‘Too green for me, and too damp,’ remarked Suzy with distaste as they splashed up the stream. She looked up at the canopy of leaves and vines and shuddered. ‘Could be anything hiding in the shrubbery. Give me a nice street any day.’

‘What about your old place with the dinosaurs?’ asked Arthur. ‘That had trees.’

‘Only a few, and it was inside the House . . .Where did Tom go?’

Arthur and Suzy stopped and looked around. Tom had been only a little way ahead. Now they could neither see him nor hear him splashing. There was only the gentle burble of the stream and the soft noises of the wind rustling the upper levels of the jungle canopy.

‘Tom?’ called out Arthur. ‘Captain?’

Paranoid thoughts began to creep into his brain.

Maybe Tom had somehow seen the telegram from Grim Tuesday after all? Or maybe he’d always planned to get us here. He’s brought us here to trap us. He’ll leave us here, on this jungle island in the middle of the sun.We’ll never escape –

‘Up here!’ Tom called out.

‘Where?’ Arthur shouted back. He could hear Tom, but couldn’t see him. There was only the jungle all around, and Suzy next to him, slowly scanning the trees.

‘Here!’ called out Tom again, and this time Arthur saw a hand thrust down through the thick mass of leaves, waving. ‘You can climb up on the other side.’

Arthur and Suzy left the stream, pushed their way between some vast bushes with pale yellow flowers and odd elongated seedpods, and came to the trunk of a large spreading tree. The trunk was wrapped in vines that grew in all directions, making a natural ladder up into the jungle canopy. Arthur and Suzy climbed easily, manoeuvred through the leafy canopy, and emerged out into the sunshine.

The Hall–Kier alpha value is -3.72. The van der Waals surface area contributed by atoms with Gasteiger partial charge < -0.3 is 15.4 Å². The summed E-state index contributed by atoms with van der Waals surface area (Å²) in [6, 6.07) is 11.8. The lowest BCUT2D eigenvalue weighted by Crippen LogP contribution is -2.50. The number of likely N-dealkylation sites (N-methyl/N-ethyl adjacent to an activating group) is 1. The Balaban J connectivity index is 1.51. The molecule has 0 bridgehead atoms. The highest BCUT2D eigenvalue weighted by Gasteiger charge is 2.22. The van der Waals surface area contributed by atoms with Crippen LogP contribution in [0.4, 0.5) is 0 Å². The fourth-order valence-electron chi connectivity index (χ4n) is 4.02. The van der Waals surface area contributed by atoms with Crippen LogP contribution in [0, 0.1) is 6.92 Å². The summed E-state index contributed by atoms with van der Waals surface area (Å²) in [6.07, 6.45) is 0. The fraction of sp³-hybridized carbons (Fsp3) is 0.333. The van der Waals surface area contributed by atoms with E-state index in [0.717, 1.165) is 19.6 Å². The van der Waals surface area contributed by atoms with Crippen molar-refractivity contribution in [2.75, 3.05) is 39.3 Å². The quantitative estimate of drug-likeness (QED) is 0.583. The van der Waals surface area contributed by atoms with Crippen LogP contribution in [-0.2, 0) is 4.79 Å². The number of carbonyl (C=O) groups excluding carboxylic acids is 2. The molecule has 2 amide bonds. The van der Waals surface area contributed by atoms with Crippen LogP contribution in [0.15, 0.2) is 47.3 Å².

Tom was waiting for them, perched on a thick spreading branch next to something that could only be described as a nest. A circular platform of branches and vines wove together in a haphazard fashion to make a cross between a balcony and a treetop bed.

In the middle of it, apparently asleep, was a small bear. It was a sleek black in colour, apart from a lighter muzzle and a bright yellow crescent-shaped blaze across its chest. It also had a tail, which Arthur wasn’t sure was normal for bears. If it was a bear. It wasn’t that big, about half Arthur’s size, though it was plumper around the middle.

‘That’s it,’ said Tom. ‘Part Two of the Will. And, if I recall from one of my journeys to the Spice Islands, in the shape of a sun bear.’

Arthur climbed across to look at the sun bear more closely. It didn’t stir, but the slow rise and fall of its chest suggested it was merely asleep. Arthur leaned closer still and looked at its fur. Sure enough, when he was only an inch or two away, he could see thousands of tiny letters swirling about, rather than actual fur or flesh.

‘What’s wrong with it?’ he asked, as the sun bear didn’t awaken or show any sign of being aware of its visitors. ‘Is it asleep? Or hibernating?’

‘Sun bears –’ Tom began to say, but he got no further, as the sharp crack of an explosion sounded from the beach. Arthur, Tom and Suzy snapped around to look and saw a huge geyser of steam spout into the air – from where the Helios was beached.

‘Uh-oh,’ said Suzy. Her hand fell to her cutlass hilt. ‘Is that Grim Tuesday arriving?’

‘No,’ Tom replied. ‘Apart from the Improbable Stair, there is no way to reach this island but the Helios, and Tuesday wouldn’t dare use the Stair. It is more likely we have woken a guardian or watcher. I will deal with it.’